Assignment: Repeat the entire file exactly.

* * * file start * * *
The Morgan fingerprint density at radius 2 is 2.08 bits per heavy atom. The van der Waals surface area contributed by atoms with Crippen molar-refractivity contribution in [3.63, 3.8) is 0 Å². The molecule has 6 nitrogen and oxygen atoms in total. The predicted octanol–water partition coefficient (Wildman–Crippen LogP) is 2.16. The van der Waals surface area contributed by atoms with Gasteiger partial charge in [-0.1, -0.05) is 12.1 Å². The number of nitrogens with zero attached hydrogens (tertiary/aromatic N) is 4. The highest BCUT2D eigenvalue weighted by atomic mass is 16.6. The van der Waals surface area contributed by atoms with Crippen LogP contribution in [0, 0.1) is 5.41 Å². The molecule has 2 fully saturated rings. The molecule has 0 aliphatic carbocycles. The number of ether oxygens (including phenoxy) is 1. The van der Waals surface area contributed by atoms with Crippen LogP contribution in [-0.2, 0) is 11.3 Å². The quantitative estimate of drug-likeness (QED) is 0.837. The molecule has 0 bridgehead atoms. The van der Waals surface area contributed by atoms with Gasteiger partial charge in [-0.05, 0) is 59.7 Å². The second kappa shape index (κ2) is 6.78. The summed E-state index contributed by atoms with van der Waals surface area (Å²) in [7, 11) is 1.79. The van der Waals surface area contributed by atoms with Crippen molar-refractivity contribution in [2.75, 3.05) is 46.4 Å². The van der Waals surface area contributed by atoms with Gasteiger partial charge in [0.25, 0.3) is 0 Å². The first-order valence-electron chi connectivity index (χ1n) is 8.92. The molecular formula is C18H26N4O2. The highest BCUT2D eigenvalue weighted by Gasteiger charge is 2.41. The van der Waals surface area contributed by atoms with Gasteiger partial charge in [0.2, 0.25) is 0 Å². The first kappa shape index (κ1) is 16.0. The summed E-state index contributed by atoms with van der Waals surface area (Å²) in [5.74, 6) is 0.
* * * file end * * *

The Morgan fingerprint density at radius 2 is 2.08 bits per heavy atom. The van der Waals surface area contributed by atoms with Crippen molar-refractivity contribution in [3.63, 3.8) is 0 Å². The molecule has 6 nitrogen and oxygen atoms in total. The predicted octanol–water partition coefficient (Wildman–Crippen LogP) is 2.16. The van der Waals surface area contributed by atoms with Gasteiger partial charge in [-0.1, -0.05) is 12.1 Å². The number of nitrogens with zero attached hydrogens (tertiary/aromatic N) is 4. The highest BCUT2D eigenvalue weighted by atomic mass is 16.6. The van der Waals surface area contributed by atoms with Crippen LogP contribution in [0, 0.1) is 5.41 Å². The molecule has 2 fully saturated rings. The molecule has 0 aliphatic carbocycles. The number of ether oxygens (including phenoxy) is 1. The van der Waals surface area contributed by atoms with Crippen LogP contribution in [-0.2, 0) is 11.3 Å². The quantitative estimate of drug-likeness (QED) is 0.837. The molecule has 0 bridgehead atoms. The van der Waals surface area contributed by atoms with Gasteiger partial charge in [-0.05, 0) is 59.7 Å². The second kappa shape index (κ2) is 6.78. The summed E-state index contributed by atoms with van der Waals surface area (Å²) in [7, 11) is 1.79. The van der Waals surface area contributed by atoms with Crippen molar-refractivity contribution in [2.75, 3.05) is 46.4 Å². The van der Waals surface area contributed by atoms with Gasteiger partial charge in [0.25, 0.3) is 0 Å². The first-order valence-electron chi connectivity index (χ1n) is 8.92. The molecular formula is C18H26N4O2. The highest BCUT2D eigenvalue weighted by Gasteiger charge is 2.41. The van der Waals surface area contributed by atoms with Gasteiger partial charge in [0.2, 0.25) is 0 Å². The first kappa shape index (κ1) is 16.0. The summed E-state index contributed by atoms with van der Waals surface area (Å²) in [5.74, 6) is 0.